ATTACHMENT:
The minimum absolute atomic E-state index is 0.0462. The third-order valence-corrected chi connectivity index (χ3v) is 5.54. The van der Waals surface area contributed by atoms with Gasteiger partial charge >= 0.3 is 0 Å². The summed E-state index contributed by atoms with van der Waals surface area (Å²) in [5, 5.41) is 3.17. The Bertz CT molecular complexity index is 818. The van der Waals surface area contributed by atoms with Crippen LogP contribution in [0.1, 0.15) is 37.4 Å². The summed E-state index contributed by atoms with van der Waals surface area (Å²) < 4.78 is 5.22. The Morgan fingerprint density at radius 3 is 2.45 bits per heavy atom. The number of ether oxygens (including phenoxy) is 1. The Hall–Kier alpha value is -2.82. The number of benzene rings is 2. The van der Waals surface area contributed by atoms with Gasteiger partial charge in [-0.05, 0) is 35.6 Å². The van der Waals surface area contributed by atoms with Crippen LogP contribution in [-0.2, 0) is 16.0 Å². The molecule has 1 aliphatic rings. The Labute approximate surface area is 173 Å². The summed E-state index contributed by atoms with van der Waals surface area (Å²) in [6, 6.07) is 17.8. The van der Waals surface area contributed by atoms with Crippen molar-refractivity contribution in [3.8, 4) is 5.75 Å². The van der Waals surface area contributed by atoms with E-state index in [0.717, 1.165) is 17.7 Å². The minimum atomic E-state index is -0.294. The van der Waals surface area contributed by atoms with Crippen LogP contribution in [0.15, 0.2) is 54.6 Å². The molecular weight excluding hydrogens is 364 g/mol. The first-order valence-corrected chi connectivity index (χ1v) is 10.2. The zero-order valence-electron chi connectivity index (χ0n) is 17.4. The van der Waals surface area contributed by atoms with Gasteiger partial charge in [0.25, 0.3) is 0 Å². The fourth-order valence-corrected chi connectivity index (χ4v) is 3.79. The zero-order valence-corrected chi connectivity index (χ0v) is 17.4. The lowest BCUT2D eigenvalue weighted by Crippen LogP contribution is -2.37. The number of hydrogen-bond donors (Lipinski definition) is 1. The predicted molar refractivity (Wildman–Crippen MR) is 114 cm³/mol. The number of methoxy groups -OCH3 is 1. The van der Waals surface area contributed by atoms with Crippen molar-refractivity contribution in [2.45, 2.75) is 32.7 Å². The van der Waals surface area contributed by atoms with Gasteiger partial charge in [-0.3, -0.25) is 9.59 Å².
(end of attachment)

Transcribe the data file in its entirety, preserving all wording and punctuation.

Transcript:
The minimum absolute atomic E-state index is 0.0462. The third-order valence-corrected chi connectivity index (χ3v) is 5.54. The van der Waals surface area contributed by atoms with Gasteiger partial charge >= 0.3 is 0 Å². The summed E-state index contributed by atoms with van der Waals surface area (Å²) in [5, 5.41) is 3.17. The Bertz CT molecular complexity index is 818. The van der Waals surface area contributed by atoms with Crippen LogP contribution in [0.1, 0.15) is 37.4 Å². The summed E-state index contributed by atoms with van der Waals surface area (Å²) < 4.78 is 5.22. The Morgan fingerprint density at radius 3 is 2.45 bits per heavy atom. The number of ether oxygens (including phenoxy) is 1. The Hall–Kier alpha value is -2.82. The number of benzene rings is 2. The van der Waals surface area contributed by atoms with Gasteiger partial charge in [-0.05, 0) is 35.6 Å². The van der Waals surface area contributed by atoms with Crippen LogP contribution in [-0.2, 0) is 16.0 Å². The molecule has 1 aliphatic rings. The Labute approximate surface area is 173 Å². The summed E-state index contributed by atoms with van der Waals surface area (Å²) in [6, 6.07) is 17.8. The van der Waals surface area contributed by atoms with Crippen molar-refractivity contribution in [3.8, 4) is 5.75 Å². The van der Waals surface area contributed by atoms with E-state index in [0.717, 1.165) is 17.7 Å². The minimum atomic E-state index is -0.294. The van der Waals surface area contributed by atoms with Crippen LogP contribution in [0.15, 0.2) is 54.6 Å². The molecular weight excluding hydrogens is 364 g/mol. The first-order valence-corrected chi connectivity index (χ1v) is 10.2. The zero-order valence-electron chi connectivity index (χ0n) is 17.4. The van der Waals surface area contributed by atoms with Gasteiger partial charge in [0.25, 0.3) is 0 Å². The fourth-order valence-corrected chi connectivity index (χ4v) is 3.79. The zero-order valence-corrected chi connectivity index (χ0v) is 17.4. The lowest BCUT2D eigenvalue weighted by Crippen LogP contribution is -2.37. The number of hydrogen-bond donors (Lipinski definition) is 1. The predicted molar refractivity (Wildman–Crippen MR) is 114 cm³/mol. The number of methoxy groups -OCH3 is 1. The van der Waals surface area contributed by atoms with Crippen molar-refractivity contribution in [2.45, 2.75) is 32.7 Å². The van der Waals surface area contributed by atoms with Gasteiger partial charge in [-0.3, -0.25) is 9.59 Å².